Most of us remember the story of “The Little Train that Could.” The popular children’s book recounts the story about a little train with a small engine. No one thought that was powerful enough to help the other engines, but he ended up saving the day.
While many of us have been told that we can do or be anything that we put our minds to, most of us know that there are some limitations to our dreams. When I was a young child, I want to be a firefighter. Actually, we didn’t even have that word in our vocabulary. There were fireMEN but you never heard of woman being firefighters. While many woman have broken that glass ceiling, I seriously don’t think I could do the job. I’m not that strong and my aversion to getting burned grew as I got older!
But still, it’s inspiring to see someone go for an audacious goal. Even if they don’t reach it, it inspires me to see people’s courage.
Which brings me to my flower garden.
Flanking our walkway that leads into our front door, we’ve planted low bushes and add colorful annuals to it each year. I like flowers that don’t need too much care. I’ll plant and water them, but they have to be pretty hardy to survive the southern sun that beats down on that area for 12-14 hours a summer day.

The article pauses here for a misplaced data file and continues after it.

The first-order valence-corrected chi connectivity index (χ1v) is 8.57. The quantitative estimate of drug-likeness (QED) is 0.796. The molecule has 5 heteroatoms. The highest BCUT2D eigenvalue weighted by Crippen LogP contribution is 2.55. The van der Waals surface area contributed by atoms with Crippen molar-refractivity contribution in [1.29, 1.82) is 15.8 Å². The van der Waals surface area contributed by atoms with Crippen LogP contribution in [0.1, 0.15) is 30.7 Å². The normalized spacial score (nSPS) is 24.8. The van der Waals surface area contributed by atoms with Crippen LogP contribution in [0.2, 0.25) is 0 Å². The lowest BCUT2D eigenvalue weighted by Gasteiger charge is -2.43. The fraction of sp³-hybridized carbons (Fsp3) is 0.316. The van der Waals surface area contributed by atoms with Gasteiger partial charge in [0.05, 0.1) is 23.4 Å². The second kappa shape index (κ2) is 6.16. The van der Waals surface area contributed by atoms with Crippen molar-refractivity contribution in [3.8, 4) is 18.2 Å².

Each year, several seedlings from a previous years flowers appear. I love leaving them where God planted them and having them join the array of colors that I have chosen for that year. This year Torenia that I planted for Ken’s birthday party last year showed up in quite a few places. Red Celosia that I planted probably 5 years ago came back too. What’s funny, is that they did not show up the previous four years! Where were those seeds hiding?
And then come the New Guinea Impatiens. I remember planting them back about 2004 or so when we returned from Indonesia. Year after year a few show up. The color has changed on them, but there they are.
This year, I had a determined flower on my hands. Not content to share the
Tenacious little flower
flower bed with the other flowers, this seedling sprouted several feet into our gravel driveway. I shook my head in wonder.
Since weeding the gravel driveway has mercifully fallen into my husband’s hands, I had to warn him that this green plant was a flower and that he should leave that one be.
“Let’s see how long it lasts”, I said.
Last week that crazy plant bloomed.
It wasn’t watered, loved or cared for, but somehow it made it through and now shows its glory.
I love that flower. Every time I walk into the house, I break into a smile and shake my head.
All around the world today, there are communities struggling. Some are racing for new lands, some are trying to hold out in their own country to see if the horror that is war will finally pass them by. Some wait for children who were kidnapped months ago and still there is no word on them. Some plan their day so that they only drive on the roads during the safe hours.
These communities are waiting. They are waiting and many are blooming while they wait. In spite of the tragedies in their lives, they continue to strive to serve God and do His work day after day.
Thank you for allowing us to stand with them in a very small way and help them with their task of translating God’s Words into the language that God created for them.